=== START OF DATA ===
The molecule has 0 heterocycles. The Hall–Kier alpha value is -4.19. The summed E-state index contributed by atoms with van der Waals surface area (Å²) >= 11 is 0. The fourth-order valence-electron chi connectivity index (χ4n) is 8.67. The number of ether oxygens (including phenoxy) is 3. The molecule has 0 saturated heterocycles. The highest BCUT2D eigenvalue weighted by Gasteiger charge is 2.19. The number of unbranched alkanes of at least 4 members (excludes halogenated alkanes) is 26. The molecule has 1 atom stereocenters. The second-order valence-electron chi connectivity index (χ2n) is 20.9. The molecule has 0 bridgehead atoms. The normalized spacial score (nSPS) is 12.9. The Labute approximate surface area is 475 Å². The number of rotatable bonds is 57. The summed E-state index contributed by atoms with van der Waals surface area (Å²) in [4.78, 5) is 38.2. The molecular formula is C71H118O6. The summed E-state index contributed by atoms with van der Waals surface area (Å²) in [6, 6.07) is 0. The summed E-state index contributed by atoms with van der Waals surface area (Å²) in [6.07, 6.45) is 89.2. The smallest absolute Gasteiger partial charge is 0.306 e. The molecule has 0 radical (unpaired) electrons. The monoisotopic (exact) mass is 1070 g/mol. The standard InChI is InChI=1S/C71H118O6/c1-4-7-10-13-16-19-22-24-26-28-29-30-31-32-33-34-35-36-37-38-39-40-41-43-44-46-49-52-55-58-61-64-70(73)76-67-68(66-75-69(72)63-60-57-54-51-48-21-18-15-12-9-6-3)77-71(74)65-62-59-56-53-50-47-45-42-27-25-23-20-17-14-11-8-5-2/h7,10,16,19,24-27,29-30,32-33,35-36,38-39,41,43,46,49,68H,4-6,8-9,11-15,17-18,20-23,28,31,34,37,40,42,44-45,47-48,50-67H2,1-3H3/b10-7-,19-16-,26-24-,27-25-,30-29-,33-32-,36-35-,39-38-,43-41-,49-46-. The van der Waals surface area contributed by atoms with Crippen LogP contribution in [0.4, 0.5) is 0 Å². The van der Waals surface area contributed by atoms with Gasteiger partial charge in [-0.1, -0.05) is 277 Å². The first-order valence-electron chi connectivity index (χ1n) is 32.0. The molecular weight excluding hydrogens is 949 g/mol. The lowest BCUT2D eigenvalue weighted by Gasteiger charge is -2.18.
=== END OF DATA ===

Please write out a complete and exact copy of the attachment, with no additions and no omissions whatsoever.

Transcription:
The molecule has 0 heterocycles. The Hall–Kier alpha value is -4.19. The summed E-state index contributed by atoms with van der Waals surface area (Å²) >= 11 is 0. The fourth-order valence-electron chi connectivity index (χ4n) is 8.67. The number of ether oxygens (including phenoxy) is 3. The molecule has 0 saturated heterocycles. The highest BCUT2D eigenvalue weighted by Gasteiger charge is 2.19. The number of unbranched alkanes of at least 4 members (excludes halogenated alkanes) is 26. The molecule has 1 atom stereocenters. The second-order valence-electron chi connectivity index (χ2n) is 20.9. The molecule has 0 bridgehead atoms. The normalized spacial score (nSPS) is 12.9. The Labute approximate surface area is 475 Å². The number of rotatable bonds is 57. The summed E-state index contributed by atoms with van der Waals surface area (Å²) in [4.78, 5) is 38.2. The molecular formula is C71H118O6. The summed E-state index contributed by atoms with van der Waals surface area (Å²) in [6, 6.07) is 0. The summed E-state index contributed by atoms with van der Waals surface area (Å²) in [6.07, 6.45) is 89.2. The smallest absolute Gasteiger partial charge is 0.306 e. The molecule has 0 radical (unpaired) electrons. The monoisotopic (exact) mass is 1070 g/mol. The standard InChI is InChI=1S/C71H118O6/c1-4-7-10-13-16-19-22-24-26-28-29-30-31-32-33-34-35-36-37-38-39-40-41-43-44-46-49-52-55-58-61-64-70(73)76-67-68(66-75-69(72)63-60-57-54-51-48-21-18-15-12-9-6-3)77-71(74)65-62-59-56-53-50-47-45-42-27-25-23-20-17-14-11-8-5-2/h7,10,16,19,24-27,29-30,32-33,35-36,38-39,41,43,46,49,68H,4-6,8-9,11-15,17-18,20-23,28,31,34,37,40,42,44-45,47-48,50-67H2,1-3H3/b10-7-,19-16-,26-24-,27-25-,30-29-,33-32-,36-35-,39-38-,43-41-,49-46-. The van der Waals surface area contributed by atoms with Crippen LogP contribution in [0.4, 0.5) is 0 Å². The van der Waals surface area contributed by atoms with Gasteiger partial charge in [-0.1, -0.05) is 277 Å². The first-order valence-electron chi connectivity index (χ1n) is 32.0. The molecular weight excluding hydrogens is 949 g/mol. The lowest BCUT2D eigenvalue weighted by Gasteiger charge is -2.18.